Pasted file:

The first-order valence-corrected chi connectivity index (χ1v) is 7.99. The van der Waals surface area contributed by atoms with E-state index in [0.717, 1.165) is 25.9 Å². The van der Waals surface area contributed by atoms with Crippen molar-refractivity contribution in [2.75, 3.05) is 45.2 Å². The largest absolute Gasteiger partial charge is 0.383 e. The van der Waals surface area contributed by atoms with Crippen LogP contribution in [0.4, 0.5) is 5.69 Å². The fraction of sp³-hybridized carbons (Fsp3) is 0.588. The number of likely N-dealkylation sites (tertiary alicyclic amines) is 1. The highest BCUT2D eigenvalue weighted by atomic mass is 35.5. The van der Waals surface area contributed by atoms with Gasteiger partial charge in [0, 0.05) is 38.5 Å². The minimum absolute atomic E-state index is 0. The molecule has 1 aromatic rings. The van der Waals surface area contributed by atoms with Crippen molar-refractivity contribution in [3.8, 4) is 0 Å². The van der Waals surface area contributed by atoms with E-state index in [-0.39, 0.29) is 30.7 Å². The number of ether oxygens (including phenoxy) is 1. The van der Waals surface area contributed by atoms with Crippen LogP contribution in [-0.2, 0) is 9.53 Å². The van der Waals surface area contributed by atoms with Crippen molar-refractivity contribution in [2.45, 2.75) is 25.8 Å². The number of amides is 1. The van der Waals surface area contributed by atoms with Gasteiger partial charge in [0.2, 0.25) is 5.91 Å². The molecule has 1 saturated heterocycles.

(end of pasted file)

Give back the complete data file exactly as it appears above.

The first-order valence-corrected chi connectivity index (χ1v) is 7.99. The van der Waals surface area contributed by atoms with E-state index in [0.717, 1.165) is 25.9 Å². The van der Waals surface area contributed by atoms with Crippen molar-refractivity contribution in [2.75, 3.05) is 45.2 Å². The largest absolute Gasteiger partial charge is 0.383 e. The van der Waals surface area contributed by atoms with Crippen LogP contribution in [0.4, 0.5) is 5.69 Å². The fraction of sp³-hybridized carbons (Fsp3) is 0.588. The number of likely N-dealkylation sites (tertiary alicyclic amines) is 1. The highest BCUT2D eigenvalue weighted by atomic mass is 35.5. The van der Waals surface area contributed by atoms with Gasteiger partial charge in [0, 0.05) is 38.5 Å². The minimum absolute atomic E-state index is 0. The molecule has 1 aromatic rings. The van der Waals surface area contributed by atoms with Crippen molar-refractivity contribution in [3.8, 4) is 0 Å². The van der Waals surface area contributed by atoms with E-state index in [-0.39, 0.29) is 30.7 Å². The number of ether oxygens (including phenoxy) is 1. The van der Waals surface area contributed by atoms with Crippen LogP contribution in [-0.2, 0) is 9.53 Å². The van der Waals surface area contributed by atoms with Crippen molar-refractivity contribution in [2.45, 2.75) is 25.8 Å². The number of amides is 1. The van der Waals surface area contributed by atoms with Gasteiger partial charge in [0.2, 0.25) is 5.91 Å². The molecule has 1 saturated heterocycles.